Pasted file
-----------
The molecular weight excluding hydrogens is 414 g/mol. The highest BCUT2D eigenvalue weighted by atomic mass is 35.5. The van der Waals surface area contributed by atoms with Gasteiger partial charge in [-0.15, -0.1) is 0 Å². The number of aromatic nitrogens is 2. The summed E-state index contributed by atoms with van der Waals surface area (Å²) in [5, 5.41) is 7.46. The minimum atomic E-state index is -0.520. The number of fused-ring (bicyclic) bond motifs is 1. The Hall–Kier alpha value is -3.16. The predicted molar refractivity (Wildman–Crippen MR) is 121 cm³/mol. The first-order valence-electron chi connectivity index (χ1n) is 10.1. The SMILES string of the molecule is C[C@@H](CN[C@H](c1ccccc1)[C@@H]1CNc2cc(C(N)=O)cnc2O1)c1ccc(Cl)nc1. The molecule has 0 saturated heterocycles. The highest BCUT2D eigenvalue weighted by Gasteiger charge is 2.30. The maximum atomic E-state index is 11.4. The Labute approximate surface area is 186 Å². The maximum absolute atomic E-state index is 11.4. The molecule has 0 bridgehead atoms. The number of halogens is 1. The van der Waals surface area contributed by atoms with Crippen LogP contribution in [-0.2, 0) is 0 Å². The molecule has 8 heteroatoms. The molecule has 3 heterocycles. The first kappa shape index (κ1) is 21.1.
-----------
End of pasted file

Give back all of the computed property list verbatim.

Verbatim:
The molecular weight excluding hydrogens is 414 g/mol. The highest BCUT2D eigenvalue weighted by atomic mass is 35.5. The van der Waals surface area contributed by atoms with Gasteiger partial charge in [-0.15, -0.1) is 0 Å². The number of aromatic nitrogens is 2. The summed E-state index contributed by atoms with van der Waals surface area (Å²) in [5, 5.41) is 7.46. The minimum atomic E-state index is -0.520. The number of fused-ring (bicyclic) bond motifs is 1. The Hall–Kier alpha value is -3.16. The predicted molar refractivity (Wildman–Crippen MR) is 121 cm³/mol. The first-order valence-electron chi connectivity index (χ1n) is 10.1. The SMILES string of the molecule is C[C@@H](CN[C@H](c1ccccc1)[C@@H]1CNc2cc(C(N)=O)cnc2O1)c1ccc(Cl)nc1. The molecule has 0 saturated heterocycles. The highest BCUT2D eigenvalue weighted by Gasteiger charge is 2.30. The maximum atomic E-state index is 11.4. The Labute approximate surface area is 186 Å². The maximum absolute atomic E-state index is 11.4. The molecule has 0 bridgehead atoms. The number of halogens is 1. The van der Waals surface area contributed by atoms with Crippen LogP contribution in [-0.2, 0) is 0 Å². The molecule has 8 heteroatoms. The molecule has 3 heterocycles. The first kappa shape index (κ1) is 21.1.